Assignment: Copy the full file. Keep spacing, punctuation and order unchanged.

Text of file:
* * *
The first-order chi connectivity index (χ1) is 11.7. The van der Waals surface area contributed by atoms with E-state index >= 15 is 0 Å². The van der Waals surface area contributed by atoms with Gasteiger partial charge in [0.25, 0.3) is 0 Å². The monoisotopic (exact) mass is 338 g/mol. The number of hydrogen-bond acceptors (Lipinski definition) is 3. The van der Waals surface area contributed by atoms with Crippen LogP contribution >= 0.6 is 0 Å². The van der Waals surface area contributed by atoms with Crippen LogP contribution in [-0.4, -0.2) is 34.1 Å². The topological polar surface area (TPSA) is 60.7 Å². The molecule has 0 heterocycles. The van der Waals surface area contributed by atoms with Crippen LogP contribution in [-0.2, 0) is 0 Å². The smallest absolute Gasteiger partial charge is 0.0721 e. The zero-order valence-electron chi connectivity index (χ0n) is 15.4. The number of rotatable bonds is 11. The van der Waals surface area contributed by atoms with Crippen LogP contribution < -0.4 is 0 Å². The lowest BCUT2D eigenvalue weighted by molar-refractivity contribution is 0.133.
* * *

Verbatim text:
The first-order chi connectivity index (χ1) is 11.7. The van der Waals surface area contributed by atoms with E-state index >= 15 is 0 Å². The van der Waals surface area contributed by atoms with Gasteiger partial charge in [0.25, 0.3) is 0 Å². The monoisotopic (exact) mass is 338 g/mol. The number of hydrogen-bond acceptors (Lipinski definition) is 3. The van der Waals surface area contributed by atoms with Crippen LogP contribution >= 0.6 is 0 Å². The van der Waals surface area contributed by atoms with Crippen LogP contribution in [-0.4, -0.2) is 34.1 Å². The topological polar surface area (TPSA) is 60.7 Å². The molecule has 0 heterocycles. The van der Waals surface area contributed by atoms with Crippen LogP contribution in [-0.2, 0) is 0 Å². The smallest absolute Gasteiger partial charge is 0.0721 e. The zero-order valence-electron chi connectivity index (χ0n) is 15.4. The number of rotatable bonds is 11. The van der Waals surface area contributed by atoms with Crippen LogP contribution < -0.4 is 0 Å². The lowest BCUT2D eigenvalue weighted by molar-refractivity contribution is 0.133.